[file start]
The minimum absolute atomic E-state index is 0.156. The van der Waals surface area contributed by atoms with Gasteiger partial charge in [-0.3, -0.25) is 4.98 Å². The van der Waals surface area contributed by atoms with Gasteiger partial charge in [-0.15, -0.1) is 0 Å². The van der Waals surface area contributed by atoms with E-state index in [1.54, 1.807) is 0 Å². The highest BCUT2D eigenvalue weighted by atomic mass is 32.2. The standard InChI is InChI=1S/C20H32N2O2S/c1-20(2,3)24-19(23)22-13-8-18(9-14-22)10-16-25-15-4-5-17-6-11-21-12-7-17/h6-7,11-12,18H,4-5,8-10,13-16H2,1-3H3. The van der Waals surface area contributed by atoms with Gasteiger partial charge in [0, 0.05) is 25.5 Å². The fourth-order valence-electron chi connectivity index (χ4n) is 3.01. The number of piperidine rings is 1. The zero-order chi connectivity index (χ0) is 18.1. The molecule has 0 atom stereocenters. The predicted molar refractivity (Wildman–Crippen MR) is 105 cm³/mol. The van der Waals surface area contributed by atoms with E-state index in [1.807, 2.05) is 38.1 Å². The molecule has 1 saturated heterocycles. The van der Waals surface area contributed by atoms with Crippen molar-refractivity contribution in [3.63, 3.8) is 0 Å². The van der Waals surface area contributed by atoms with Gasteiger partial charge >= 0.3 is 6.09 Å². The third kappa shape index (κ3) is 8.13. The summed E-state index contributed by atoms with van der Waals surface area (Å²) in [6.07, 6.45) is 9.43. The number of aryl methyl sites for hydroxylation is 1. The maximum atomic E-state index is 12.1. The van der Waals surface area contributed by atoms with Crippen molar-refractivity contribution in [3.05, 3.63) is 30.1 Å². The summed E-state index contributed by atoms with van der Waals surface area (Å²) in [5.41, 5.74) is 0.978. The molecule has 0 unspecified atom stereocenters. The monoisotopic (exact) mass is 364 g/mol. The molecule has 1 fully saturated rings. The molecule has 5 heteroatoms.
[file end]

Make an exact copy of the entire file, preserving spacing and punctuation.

The minimum absolute atomic E-state index is 0.156. The van der Waals surface area contributed by atoms with Gasteiger partial charge in [-0.3, -0.25) is 4.98 Å². The van der Waals surface area contributed by atoms with Gasteiger partial charge in [-0.15, -0.1) is 0 Å². The van der Waals surface area contributed by atoms with E-state index in [1.54, 1.807) is 0 Å². The highest BCUT2D eigenvalue weighted by atomic mass is 32.2. The standard InChI is InChI=1S/C20H32N2O2S/c1-20(2,3)24-19(23)22-13-8-18(9-14-22)10-16-25-15-4-5-17-6-11-21-12-7-17/h6-7,11-12,18H,4-5,8-10,13-16H2,1-3H3. The van der Waals surface area contributed by atoms with Gasteiger partial charge in [0, 0.05) is 25.5 Å². The fourth-order valence-electron chi connectivity index (χ4n) is 3.01. The number of piperidine rings is 1. The zero-order chi connectivity index (χ0) is 18.1. The molecule has 0 atom stereocenters. The predicted molar refractivity (Wildman–Crippen MR) is 105 cm³/mol. The van der Waals surface area contributed by atoms with E-state index in [1.807, 2.05) is 38.1 Å². The molecule has 1 saturated heterocycles. The van der Waals surface area contributed by atoms with Crippen molar-refractivity contribution in [3.63, 3.8) is 0 Å². The van der Waals surface area contributed by atoms with Gasteiger partial charge >= 0.3 is 6.09 Å². The third kappa shape index (κ3) is 8.13. The summed E-state index contributed by atoms with van der Waals surface area (Å²) in [6.07, 6.45) is 9.43. The number of aryl methyl sites for hydroxylation is 1. The maximum atomic E-state index is 12.1. The van der Waals surface area contributed by atoms with Crippen molar-refractivity contribution in [3.05, 3.63) is 30.1 Å². The summed E-state index contributed by atoms with van der Waals surface area (Å²) in [5.41, 5.74) is 0.978. The molecule has 0 unspecified atom stereocenters. The monoisotopic (exact) mass is 364 g/mol. The molecule has 1 fully saturated rings. The molecule has 5 heteroatoms.